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I was reading this pull request on dablooms

To top it off, Murmur doesn't return the hash value on the stack/registers but writes it directly to a provided buffer. This makes it exceedingly easy to fill the bloom->hashes buffer with a lot of random data and perform the modularization incrementally.

for (i = 0; i < bloom->nsalts; i++, hashes += 4) {
    MurmurHash3_x64_128(key, key_len, bloom->salts[i], hashes);
    hashes[0] = hashes[0] % bloom->counts_per_func;
    hashes[1] = hashes[1] % bloom->counts_per_func;
    hashes[2] = hashes[2] % bloom->counts_per_func;
    hashes[3] = hashes[3] % bloom->counts_per_func;
}

I recently noticed that some libraries (at least in C++, my knowledge is pretty limited as I'm quite a newbie) seem not to return values but to instead expect an output argument on which they will write the result. I'm more used to see thing like this:

Matrix leftOperand = { /* some values */ };
Matrix rightOperand = { /* some values */ };
Matrix result;
result = multiplyMatrices( leftOperand, rightOperand );

Where result is the return value of multiplyMatrices. But learning to use OpenGL, GLEW and freeglut in my most recent project, I see more often than not calls like this:

Matrix leftOperand = { /* some values */ };
Matrix rightOperand = { /* some values */ };
Matrix result;
multiplyMatrices( leftOperand, rightOperand, result );

I understand what it does, but I find the notation to be odd. However I see that more and more often, and when I saw it 'praised' by the author of above's pull request, I thought there might be a good reason to do that.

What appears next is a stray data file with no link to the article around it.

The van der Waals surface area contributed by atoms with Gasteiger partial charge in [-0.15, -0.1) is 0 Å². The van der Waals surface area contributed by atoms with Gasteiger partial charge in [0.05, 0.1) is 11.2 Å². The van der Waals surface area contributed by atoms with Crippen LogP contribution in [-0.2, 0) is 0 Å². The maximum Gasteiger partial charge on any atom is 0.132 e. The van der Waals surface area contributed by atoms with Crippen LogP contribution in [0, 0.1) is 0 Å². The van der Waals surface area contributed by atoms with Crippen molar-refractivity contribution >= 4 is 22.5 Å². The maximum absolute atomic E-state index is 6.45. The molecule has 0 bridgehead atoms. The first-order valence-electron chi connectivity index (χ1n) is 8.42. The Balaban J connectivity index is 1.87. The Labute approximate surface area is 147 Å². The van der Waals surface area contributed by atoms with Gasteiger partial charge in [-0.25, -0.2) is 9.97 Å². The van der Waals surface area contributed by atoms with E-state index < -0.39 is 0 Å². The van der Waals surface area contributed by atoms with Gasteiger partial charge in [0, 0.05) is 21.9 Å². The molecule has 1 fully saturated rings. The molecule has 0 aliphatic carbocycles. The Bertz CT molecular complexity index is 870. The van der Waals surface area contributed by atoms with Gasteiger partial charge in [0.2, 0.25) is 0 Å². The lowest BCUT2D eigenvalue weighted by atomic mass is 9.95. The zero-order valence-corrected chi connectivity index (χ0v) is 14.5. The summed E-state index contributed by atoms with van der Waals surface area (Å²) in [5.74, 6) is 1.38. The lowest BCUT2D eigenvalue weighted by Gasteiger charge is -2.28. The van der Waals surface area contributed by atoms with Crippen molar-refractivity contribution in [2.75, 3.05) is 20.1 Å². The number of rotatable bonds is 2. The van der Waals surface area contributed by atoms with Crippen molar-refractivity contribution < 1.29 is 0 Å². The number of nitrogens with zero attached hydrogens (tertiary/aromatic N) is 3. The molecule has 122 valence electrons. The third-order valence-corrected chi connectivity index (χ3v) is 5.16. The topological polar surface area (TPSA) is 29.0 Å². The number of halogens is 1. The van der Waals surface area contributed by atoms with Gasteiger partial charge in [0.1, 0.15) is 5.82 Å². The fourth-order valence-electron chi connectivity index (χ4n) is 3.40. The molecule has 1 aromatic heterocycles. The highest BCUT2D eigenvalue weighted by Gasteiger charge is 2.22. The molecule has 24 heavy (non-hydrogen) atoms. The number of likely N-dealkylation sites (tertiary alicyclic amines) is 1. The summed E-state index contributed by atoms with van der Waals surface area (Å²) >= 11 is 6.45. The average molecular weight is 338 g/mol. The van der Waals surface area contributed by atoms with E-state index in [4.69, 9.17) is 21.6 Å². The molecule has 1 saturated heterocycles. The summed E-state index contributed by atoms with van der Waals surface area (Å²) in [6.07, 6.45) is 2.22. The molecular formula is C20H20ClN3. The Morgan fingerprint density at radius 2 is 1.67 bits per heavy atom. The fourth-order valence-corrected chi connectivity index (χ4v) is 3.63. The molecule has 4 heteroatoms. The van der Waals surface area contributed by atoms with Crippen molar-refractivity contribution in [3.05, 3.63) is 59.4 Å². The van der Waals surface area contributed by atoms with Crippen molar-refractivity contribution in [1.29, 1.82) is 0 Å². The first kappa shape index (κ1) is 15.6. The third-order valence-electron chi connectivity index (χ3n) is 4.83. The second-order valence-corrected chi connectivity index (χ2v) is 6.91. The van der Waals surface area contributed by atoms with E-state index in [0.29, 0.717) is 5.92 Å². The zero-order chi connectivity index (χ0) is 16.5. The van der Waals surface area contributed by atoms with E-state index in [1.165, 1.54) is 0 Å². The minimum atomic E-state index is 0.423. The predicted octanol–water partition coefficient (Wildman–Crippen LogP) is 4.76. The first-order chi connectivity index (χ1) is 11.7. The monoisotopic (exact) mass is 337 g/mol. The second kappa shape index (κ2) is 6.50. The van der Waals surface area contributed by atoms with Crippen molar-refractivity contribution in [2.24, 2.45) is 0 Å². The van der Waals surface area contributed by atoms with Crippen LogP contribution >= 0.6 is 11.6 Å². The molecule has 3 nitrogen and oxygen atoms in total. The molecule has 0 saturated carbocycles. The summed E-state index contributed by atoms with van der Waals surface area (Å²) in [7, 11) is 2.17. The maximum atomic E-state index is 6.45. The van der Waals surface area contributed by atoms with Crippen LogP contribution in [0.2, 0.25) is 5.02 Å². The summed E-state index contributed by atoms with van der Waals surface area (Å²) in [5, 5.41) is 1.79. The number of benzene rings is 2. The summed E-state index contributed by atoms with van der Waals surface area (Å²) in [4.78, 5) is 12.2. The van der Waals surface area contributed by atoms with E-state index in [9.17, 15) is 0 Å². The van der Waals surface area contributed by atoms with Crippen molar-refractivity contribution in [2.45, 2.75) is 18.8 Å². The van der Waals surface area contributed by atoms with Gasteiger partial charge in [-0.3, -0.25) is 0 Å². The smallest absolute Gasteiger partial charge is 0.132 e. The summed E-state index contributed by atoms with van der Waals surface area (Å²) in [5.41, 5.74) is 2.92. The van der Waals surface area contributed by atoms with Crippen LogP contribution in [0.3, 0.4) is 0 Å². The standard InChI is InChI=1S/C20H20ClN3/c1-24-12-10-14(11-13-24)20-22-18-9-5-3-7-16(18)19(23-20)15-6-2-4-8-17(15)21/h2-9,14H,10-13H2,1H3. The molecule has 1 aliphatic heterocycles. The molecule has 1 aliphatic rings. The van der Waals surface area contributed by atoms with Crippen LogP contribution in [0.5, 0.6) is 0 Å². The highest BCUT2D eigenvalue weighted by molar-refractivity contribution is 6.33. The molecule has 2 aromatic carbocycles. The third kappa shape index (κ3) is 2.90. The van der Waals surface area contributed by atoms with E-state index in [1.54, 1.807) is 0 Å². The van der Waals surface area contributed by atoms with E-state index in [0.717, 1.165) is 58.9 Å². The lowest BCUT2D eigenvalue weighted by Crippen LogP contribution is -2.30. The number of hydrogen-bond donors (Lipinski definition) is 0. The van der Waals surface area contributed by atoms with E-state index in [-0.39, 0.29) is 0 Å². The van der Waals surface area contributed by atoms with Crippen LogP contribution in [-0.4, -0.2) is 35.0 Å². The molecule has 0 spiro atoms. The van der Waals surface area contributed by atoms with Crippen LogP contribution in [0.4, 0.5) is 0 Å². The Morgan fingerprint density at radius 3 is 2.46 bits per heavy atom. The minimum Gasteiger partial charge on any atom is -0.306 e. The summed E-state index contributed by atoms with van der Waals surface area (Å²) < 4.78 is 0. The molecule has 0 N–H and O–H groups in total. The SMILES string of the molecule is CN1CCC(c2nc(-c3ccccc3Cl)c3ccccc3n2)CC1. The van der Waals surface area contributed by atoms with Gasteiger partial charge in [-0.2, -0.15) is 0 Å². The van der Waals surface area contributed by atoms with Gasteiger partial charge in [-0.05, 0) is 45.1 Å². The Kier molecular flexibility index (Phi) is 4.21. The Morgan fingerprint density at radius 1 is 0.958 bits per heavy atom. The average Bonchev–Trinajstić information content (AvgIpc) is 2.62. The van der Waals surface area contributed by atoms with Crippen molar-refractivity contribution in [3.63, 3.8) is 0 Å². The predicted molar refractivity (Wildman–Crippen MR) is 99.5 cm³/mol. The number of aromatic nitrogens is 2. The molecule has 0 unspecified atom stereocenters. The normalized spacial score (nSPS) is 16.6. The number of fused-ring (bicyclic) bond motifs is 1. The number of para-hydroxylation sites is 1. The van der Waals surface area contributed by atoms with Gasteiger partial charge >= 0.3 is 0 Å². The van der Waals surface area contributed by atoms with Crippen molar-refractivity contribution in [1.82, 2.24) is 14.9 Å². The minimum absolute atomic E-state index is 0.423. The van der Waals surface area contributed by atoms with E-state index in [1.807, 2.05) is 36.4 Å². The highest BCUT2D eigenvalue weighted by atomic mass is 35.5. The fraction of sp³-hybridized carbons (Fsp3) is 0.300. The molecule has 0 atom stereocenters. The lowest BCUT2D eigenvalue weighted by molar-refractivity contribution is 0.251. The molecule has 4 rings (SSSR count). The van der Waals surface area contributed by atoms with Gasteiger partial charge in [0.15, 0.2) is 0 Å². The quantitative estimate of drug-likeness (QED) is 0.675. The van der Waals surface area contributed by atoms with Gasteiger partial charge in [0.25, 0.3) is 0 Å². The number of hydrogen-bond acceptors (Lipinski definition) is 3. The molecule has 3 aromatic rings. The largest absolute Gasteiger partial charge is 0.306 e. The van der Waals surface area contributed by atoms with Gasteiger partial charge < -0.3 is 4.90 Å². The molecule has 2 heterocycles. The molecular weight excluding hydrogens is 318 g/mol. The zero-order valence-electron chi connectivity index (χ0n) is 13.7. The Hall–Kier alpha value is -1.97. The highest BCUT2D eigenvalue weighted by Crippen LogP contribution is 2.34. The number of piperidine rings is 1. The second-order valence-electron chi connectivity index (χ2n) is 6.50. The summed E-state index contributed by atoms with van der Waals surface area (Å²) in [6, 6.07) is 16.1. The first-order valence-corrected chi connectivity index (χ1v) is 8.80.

So in my quest to write less bad and smelly code, I'd like to know if this is good practice. I assume it must be for performance reasons, but I don't see clearly if pushing/poping from the stack is slower than writing directly to a given memory address.

I'm looking for some guidelines on the reasons to use one way over another.

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Which language(s) are you specifically interested in? –  Dan Puzey Aug 9 '12 at 9:34
    
@DanPuzey the first example is in C, but my use-case would be in C++ and Java. –  AntoineG Aug 9 '12 at 10:12
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1 Answer 1

up vote 1 down vote accepted

Let's take a simple example in C:

struct X
{
    /* a lot of data */
};

struct X func1(/*args*/)
{
    struct X result;
    /* fill in result */
    return result;
}

int func2(/*args*/, struct X *result)
{
    if (result == NULL)
        return -1;
    /* fill in *result */
    return 0;
}

/* in the code */
struct X x;
x = func1(/* args */);
func2(/* args */, &x);

func1, fills in necessary data on its own stack frame, then the line x = func1(...) copies it over to x. func2 gets the pointer to x as its argument and fills it in.

As you can see here, there are two disadvantages using func1:

  1. You can't report error, unless setting x to an invalid state (which may not exist for all structs, e.g. a matrix)
  2. You have to copy possibly large amount of data.